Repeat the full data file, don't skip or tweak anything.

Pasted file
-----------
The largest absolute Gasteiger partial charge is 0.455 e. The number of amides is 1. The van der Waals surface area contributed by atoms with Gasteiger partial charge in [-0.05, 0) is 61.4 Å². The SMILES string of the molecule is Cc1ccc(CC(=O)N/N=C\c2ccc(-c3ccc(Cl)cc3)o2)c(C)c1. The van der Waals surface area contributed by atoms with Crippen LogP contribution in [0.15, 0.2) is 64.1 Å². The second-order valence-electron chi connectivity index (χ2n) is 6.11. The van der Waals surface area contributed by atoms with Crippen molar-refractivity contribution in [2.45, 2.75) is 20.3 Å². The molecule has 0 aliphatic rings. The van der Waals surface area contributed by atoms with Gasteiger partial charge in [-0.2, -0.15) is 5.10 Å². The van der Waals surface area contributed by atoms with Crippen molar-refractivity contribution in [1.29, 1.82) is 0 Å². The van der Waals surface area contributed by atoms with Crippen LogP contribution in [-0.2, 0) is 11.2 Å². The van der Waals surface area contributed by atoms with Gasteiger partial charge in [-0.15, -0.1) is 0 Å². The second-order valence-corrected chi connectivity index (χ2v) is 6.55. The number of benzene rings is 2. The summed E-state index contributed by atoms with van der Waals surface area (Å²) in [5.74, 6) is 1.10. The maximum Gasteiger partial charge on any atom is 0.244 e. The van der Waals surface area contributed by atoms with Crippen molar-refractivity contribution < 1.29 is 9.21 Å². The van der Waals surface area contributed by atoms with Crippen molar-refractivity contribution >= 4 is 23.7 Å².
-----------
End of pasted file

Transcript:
The largest absolute Gasteiger partial charge is 0.455 e. The number of amides is 1. The van der Waals surface area contributed by atoms with Gasteiger partial charge in [-0.05, 0) is 61.4 Å². The SMILES string of the molecule is Cc1ccc(CC(=O)N/N=C\c2ccc(-c3ccc(Cl)cc3)o2)c(C)c1. The van der Waals surface area contributed by atoms with Crippen LogP contribution in [0.15, 0.2) is 64.1 Å². The second-order valence-electron chi connectivity index (χ2n) is 6.11. The van der Waals surface area contributed by atoms with Crippen molar-refractivity contribution in [2.45, 2.75) is 20.3 Å². The molecule has 0 aliphatic rings. The van der Waals surface area contributed by atoms with Gasteiger partial charge in [-0.2, -0.15) is 5.10 Å². The van der Waals surface area contributed by atoms with Crippen molar-refractivity contribution in [1.29, 1.82) is 0 Å². The van der Waals surface area contributed by atoms with Crippen LogP contribution in [-0.2, 0) is 11.2 Å². The van der Waals surface area contributed by atoms with Gasteiger partial charge in [-0.15, -0.1) is 0 Å². The second-order valence-corrected chi connectivity index (χ2v) is 6.55. The number of benzene rings is 2. The summed E-state index contributed by atoms with van der Waals surface area (Å²) in [5.74, 6) is 1.10. The maximum Gasteiger partial charge on any atom is 0.244 e. The van der Waals surface area contributed by atoms with Crippen molar-refractivity contribution < 1.29 is 9.21 Å². The van der Waals surface area contributed by atoms with Crippen molar-refractivity contribution >= 4 is 23.7 Å².